The North Carolina Supreme Court dismissed the court case Nies vs. Emerald Isle on Wednesday, safeguarding public trust rights to the state’s beaches.
The case sparked concern along the coast, as a ruling in favor of the Nieses had widespread implications for the future of public beach access in North Carolina. Many towns, counties and organizations — including the North Carolina Coastal Federation — filed amicus briefs in support of Emerald Isle.
Gregory and Diane Nies, a retired couple from New Jersey who formerly owned an oceanfront house in Emerald Isle, contended the town violated their property rights by using the dry sand beach in front of their home without permission. In 2010, Emerald Isle adopted an ordinance that prohibited “beach equipment” within 20-feet of the base of the frontal dune so the town could use a 20-foot lane on the dry sand beach for town vehicles, such as police cars and garbage trucks.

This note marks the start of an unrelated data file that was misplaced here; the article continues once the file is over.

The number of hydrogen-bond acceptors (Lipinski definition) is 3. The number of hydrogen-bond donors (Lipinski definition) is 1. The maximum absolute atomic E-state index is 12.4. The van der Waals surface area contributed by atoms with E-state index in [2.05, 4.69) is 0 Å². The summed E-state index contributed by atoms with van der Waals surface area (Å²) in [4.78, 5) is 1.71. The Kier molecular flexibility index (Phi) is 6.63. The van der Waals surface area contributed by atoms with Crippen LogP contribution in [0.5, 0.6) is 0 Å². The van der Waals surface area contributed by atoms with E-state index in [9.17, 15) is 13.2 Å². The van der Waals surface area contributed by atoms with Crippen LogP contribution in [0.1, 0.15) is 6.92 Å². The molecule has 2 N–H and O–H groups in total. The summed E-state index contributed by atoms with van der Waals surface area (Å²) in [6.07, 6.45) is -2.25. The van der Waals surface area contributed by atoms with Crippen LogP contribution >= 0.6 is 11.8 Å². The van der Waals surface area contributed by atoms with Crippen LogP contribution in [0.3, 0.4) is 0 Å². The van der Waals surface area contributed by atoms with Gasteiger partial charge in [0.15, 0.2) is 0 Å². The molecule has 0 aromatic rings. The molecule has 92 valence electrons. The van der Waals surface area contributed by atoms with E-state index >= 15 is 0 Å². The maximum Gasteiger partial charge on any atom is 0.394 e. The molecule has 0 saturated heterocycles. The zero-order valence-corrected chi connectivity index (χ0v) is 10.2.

Represented free of charge by Pacific Legal Foundation — a top property rights law firm — the Nieses argued that the dry sand beach on their property should not be open to town use without their permission or without compensation.
Emerald Isle, represented by the Southern Environmental Law Center, argued that the 20-foot stretch set aside for town use did not interfere with the couple’s use of the beach.
In July, the Southern Environmental Law Center filed an amicus brief on behalf of North Carolina Coastal Federation and the North Carolina Wildlife Federation. The two nonprofits supported Emerald Isle in the case. They posed two arguments in their brief — that North Carolina citizens have always had a right to access ocean beaches and that the couple’s home state, New Jersey, has similar public trust rights.
The Nieses had previously lost in Carteret County Superior Court and in the state Court of Appeals. The state Supreme Court had initially granted a review of the case in April.